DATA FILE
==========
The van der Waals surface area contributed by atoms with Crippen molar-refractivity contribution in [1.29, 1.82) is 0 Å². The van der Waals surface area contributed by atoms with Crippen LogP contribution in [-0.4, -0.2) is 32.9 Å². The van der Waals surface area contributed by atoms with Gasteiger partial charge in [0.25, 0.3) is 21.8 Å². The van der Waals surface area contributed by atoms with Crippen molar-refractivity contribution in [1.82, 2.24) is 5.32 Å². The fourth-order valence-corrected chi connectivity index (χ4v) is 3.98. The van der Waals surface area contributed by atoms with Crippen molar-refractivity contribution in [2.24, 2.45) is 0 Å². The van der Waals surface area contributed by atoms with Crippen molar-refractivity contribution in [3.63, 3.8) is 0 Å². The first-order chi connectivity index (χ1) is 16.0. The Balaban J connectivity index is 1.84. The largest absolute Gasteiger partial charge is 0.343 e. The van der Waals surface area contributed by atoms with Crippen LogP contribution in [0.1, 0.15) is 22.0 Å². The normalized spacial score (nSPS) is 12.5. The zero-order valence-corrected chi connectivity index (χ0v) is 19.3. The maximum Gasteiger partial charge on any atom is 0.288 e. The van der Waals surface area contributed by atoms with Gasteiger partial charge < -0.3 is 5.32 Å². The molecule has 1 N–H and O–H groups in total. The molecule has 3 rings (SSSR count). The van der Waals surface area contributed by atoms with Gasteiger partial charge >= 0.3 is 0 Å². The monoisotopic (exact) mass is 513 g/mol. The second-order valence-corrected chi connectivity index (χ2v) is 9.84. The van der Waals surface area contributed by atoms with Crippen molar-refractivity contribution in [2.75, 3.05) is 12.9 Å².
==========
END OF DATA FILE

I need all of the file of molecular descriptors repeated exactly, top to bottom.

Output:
The van der Waals surface area contributed by atoms with Crippen molar-refractivity contribution in [1.29, 1.82) is 0 Å². The van der Waals surface area contributed by atoms with Crippen LogP contribution in [-0.4, -0.2) is 32.9 Å². The van der Waals surface area contributed by atoms with Gasteiger partial charge in [0.25, 0.3) is 21.8 Å². The van der Waals surface area contributed by atoms with Crippen molar-refractivity contribution in [1.82, 2.24) is 5.32 Å². The fourth-order valence-corrected chi connectivity index (χ4v) is 3.98. The van der Waals surface area contributed by atoms with Crippen molar-refractivity contribution in [2.24, 2.45) is 0 Å². The van der Waals surface area contributed by atoms with Crippen molar-refractivity contribution in [3.63, 3.8) is 0 Å². The first-order chi connectivity index (χ1) is 16.0. The Balaban J connectivity index is 1.84. The largest absolute Gasteiger partial charge is 0.343 e. The van der Waals surface area contributed by atoms with Crippen LogP contribution in [0.1, 0.15) is 22.0 Å². The normalized spacial score (nSPS) is 12.5. The zero-order valence-corrected chi connectivity index (χ0v) is 19.3. The maximum Gasteiger partial charge on any atom is 0.288 e. The van der Waals surface area contributed by atoms with Gasteiger partial charge < -0.3 is 5.32 Å². The molecule has 1 N–H and O–H groups in total. The molecule has 3 rings (SSSR count). The van der Waals surface area contributed by atoms with Gasteiger partial charge >= 0.3 is 0 Å². The monoisotopic (exact) mass is 513 g/mol. The second-order valence-corrected chi connectivity index (χ2v) is 9.84. The van der Waals surface area contributed by atoms with Crippen molar-refractivity contribution in [2.75, 3.05) is 12.9 Å².